Saturday, August 27, 2011


Whoever put the page mates together for this issue did a great job -- in most of the spreads, the left and the right halves have something to say to each other.  Here I am struck by the stance of the two models.

We start off with two pages of fur.  I've been following the vintage fur discussion on Couture Allure.  The reasonable train of thought seems to be:  these vintage fur coats exist, so why not wear them?  Surely it is better than consigning them to the land fill?  I agree.  I also wouldn't be always be able to tell the difference between virtuous vintage fur and wicked contemporary fur.  And I doubt PETA makes any distinction at all.  I also don't think it would make much difference in the volume of the world's landfills if all extant fur coats were simply thrown away.

So, what's actually wrong with fur?

I can't see taking a moral stance if one eats meat, wears leather or has a pet that eats meat.  Or if one uses any article that contributes to the shrinkage of natural habitats.

Hunting a snow leopard is horrible; hunting nutria removes an invasive species.  But if we were infested with snow leopards?

Breeding small mammals and then killing them for their fur is disgusting.  But so is pig farming.

So, what is particularly wrong with fur?  It makes me look fat, but that is hardly the point.

On this side we have a Virginia Thoren photo of an EMBA natural white mutation mink coat and on the other side we have . . .

. . . a Virginia Thoren photo of an UMPA ranch mink coat.   Is ranch mink the same as mutation mink?  Were there dueling fur trade organizations - EMBA vs. UMPA?

    And the answer is, why, yes!  EMBA v. UMPA, 1963, U.S. District Court of Wisconsin.  Trademark infringement and unfair competition.   EMBA mink is (seems like it should be a collective noun) is every color of mink that is not a dark ranch mink, which is what UMPA mink is. Now we know.  UMPA dates from the mid-1930s; EMBA from early 1940's.  Both are collectives of mink breeders in Wisconsin.

      Let's get back to the details.

I've never paid much attention to fur coats - thinking of them as unwearable, indistinguishable blobs - but  they are beginning to intrigue me.  This is a "Jasmine brand" fur - which is the EMBA term for white mink.  An evening fur, it would leave your throat rather chilly, and the rest of you would be broiling, I should think.  It hangs beautifully, but you'd have to be really tall to wear it.  By the Ritter Brothers, still around, I think.
The details here are almost impossible to see, but the coat is built on wide horizontal bands.  Three-quarter length sleeves, which is common on fur coats.  I have just realize this stunningly obvious fact.  The length means you've got to wear long gloves, yet another exotic item.  This looks snug and warm and somehow not like the mink coats I have seen in thrift stores and at auction.  Designed by Emeric Partos for Bergdorf Goodman -- who turns out to have been one of the premier designers of fur.  According to his obituary, he is credited for coming up with the crinoline for Dior's New Look and once designed a plaid fur kilt.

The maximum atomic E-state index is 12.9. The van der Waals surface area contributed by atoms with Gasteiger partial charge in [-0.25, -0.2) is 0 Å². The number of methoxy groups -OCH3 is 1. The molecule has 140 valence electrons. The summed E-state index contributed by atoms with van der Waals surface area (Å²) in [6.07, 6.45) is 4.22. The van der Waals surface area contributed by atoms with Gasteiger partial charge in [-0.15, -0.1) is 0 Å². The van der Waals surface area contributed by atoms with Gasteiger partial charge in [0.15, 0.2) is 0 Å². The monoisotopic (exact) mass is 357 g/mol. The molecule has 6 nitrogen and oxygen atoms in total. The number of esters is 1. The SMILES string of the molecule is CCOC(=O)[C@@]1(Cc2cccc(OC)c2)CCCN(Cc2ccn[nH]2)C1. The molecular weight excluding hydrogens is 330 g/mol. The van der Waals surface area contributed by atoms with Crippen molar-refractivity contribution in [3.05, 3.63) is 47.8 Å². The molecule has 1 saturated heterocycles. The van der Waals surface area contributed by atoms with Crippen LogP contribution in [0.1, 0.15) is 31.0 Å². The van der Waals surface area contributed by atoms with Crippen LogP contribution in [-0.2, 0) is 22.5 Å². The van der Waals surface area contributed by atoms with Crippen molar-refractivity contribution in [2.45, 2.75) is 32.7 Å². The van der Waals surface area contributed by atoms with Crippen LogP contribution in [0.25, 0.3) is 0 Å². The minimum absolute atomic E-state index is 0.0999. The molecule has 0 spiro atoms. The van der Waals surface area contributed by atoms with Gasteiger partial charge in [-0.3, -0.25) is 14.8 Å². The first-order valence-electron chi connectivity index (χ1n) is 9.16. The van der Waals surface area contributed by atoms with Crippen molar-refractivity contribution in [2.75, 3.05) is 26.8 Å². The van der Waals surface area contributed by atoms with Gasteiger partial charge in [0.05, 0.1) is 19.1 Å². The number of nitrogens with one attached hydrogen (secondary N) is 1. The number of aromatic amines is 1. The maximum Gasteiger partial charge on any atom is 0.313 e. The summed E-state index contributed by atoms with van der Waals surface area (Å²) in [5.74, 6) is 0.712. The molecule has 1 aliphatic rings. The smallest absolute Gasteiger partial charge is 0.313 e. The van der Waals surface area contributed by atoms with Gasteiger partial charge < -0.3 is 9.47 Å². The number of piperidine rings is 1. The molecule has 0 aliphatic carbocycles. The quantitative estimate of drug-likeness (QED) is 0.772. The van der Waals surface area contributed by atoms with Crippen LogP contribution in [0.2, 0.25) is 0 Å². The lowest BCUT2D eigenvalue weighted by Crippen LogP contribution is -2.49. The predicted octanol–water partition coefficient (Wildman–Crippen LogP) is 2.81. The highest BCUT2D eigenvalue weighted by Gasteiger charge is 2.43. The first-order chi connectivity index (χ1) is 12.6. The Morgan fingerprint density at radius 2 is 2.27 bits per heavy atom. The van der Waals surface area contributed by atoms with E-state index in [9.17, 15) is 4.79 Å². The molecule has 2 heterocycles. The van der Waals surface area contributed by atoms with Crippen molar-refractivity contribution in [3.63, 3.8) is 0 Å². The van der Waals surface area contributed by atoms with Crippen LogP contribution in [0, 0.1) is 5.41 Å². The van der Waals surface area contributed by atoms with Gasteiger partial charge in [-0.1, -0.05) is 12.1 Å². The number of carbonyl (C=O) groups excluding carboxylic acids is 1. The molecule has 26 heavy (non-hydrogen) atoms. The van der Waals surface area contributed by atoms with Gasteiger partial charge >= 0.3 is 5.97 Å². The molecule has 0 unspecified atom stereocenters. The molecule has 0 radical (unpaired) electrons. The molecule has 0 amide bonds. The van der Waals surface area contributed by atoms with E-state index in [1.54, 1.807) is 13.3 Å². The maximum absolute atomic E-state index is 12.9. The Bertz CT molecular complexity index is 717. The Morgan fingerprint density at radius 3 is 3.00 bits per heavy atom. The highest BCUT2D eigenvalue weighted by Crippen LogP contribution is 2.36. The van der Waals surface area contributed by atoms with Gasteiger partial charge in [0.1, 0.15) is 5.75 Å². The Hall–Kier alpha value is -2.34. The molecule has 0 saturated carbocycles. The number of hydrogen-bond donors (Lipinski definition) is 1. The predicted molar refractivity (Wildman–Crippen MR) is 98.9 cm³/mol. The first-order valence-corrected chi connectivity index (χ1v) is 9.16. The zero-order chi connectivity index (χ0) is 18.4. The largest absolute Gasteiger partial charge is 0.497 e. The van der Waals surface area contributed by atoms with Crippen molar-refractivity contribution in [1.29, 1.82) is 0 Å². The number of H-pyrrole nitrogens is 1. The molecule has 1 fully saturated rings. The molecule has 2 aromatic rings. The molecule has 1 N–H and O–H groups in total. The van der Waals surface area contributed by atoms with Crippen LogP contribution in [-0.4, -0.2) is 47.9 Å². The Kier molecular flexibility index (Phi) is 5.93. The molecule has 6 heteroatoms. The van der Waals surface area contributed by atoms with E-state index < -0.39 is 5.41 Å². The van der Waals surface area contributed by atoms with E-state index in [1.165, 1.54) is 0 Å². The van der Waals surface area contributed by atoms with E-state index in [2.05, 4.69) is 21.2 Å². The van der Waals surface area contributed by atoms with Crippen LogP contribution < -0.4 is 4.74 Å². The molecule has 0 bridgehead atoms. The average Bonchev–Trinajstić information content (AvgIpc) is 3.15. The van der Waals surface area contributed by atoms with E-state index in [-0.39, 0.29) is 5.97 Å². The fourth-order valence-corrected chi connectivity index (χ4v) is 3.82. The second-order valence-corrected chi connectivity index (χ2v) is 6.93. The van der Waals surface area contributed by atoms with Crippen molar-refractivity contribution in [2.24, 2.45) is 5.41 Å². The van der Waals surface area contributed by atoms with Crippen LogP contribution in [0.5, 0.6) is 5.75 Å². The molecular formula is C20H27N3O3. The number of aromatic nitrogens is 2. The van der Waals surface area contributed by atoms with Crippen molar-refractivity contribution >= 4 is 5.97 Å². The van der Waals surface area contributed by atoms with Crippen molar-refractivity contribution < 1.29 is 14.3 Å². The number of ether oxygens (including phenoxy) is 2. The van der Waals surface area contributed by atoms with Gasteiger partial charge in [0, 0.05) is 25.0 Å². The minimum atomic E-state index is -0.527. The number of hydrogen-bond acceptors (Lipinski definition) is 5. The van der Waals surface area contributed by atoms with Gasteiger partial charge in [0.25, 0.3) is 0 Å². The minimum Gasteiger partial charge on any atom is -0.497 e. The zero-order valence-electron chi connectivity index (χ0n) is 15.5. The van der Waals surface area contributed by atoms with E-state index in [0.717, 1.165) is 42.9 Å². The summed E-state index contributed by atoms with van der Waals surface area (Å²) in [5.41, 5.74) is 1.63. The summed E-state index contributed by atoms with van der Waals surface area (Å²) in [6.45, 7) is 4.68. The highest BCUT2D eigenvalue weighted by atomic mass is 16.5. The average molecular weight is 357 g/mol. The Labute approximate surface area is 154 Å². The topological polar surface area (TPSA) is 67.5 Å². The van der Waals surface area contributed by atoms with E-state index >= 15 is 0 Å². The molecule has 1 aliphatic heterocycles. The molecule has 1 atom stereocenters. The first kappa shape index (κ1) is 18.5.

A grainy picture of him can be found in his obituary.  Drew a blank otherwise.

Goodness, what a lot of facts!

I realize I've rather hidden the son of blog project - movies of 1959.  My most recent:

Odds Against Tomorrow -  (Definitely 1959, not 1951)

*  Gorgeous late noir about a rotten ex-cop, a gambler and a bigoted loser who rob a small-town bank along the Hudson River.

* Robert Ryan, whom I have never really noticed, fantastic in unsympathetic role; no one to really root for here - even Harry Belafonte is a rather a jerk.  Shelley Winters excellent; Gloria Graham wasted.  Directed by Robert Wise in between I Want to Live and West Side Story; edited by fellow Scrippsie Dede Allen.  Tangential link to this blog:  Richard Bright, who stands out in a bit part, was also memorable in The Panic in Needle Park, directed by Jerry Schatzberg, who made an appearance in Vogue October 15, 1959.

* Can't we all get along . . . at least long enough to rob a bank?

Saturday, August 20, 2011

Doing It Again

What I am not thinking about from this point on:  how long it took me to get through October 15, 1959, how much bigger this issue is (50 pages more), how dense this issue is - ten pages of PATA.  What I have been thinking about:  how to march it along.  Another thing I have not been thinking about:  stopping.  So --  let's go.

Whatever happened to November 1959?  Of the two issues - I sold one and lost the other.  Mercifully.  Also, mercifully, only one issue in December.

I don't think there will be a look back at the 1950s.  Vogue looks back all the time now; rather it takes a look back.  Vogue 1959 seems not to have; it has been so unrelentingly backward facing in tone that it seems not to have occurred to anyone that it is going forward at all.  First insight this issue.

What does Vogue want us to learn this month?  I am most looking forward to "Art Bargains With a Future."

So, the cover:  Who is she?  I am terrible at identifying models.  Someone please help. I do think she probably needs braces - her jaw seems a bit askew.

Photographer was by Sante Forlano.  All I could find out about him was that he was born in France and died of a heart attack at 49 in 1973 at his home at 327 Lexington Avenue in NYC.  He is "Sante Forlano" in the Social Security Death Index, but I suspect that isn't his full name.  The house was demolished fairly recently, but had a significant history.  I found it under "Friends of Tesla," a site about Nicola Tesla.  The house belonged to Robert Underwood Johnson, publisher of The Century, and, with John Muir -- practically a neighbor -- "planned and forwarded" Yosemite Park.

Fashion notes:  the white stuff is cashmere, jewels by Tiffany.

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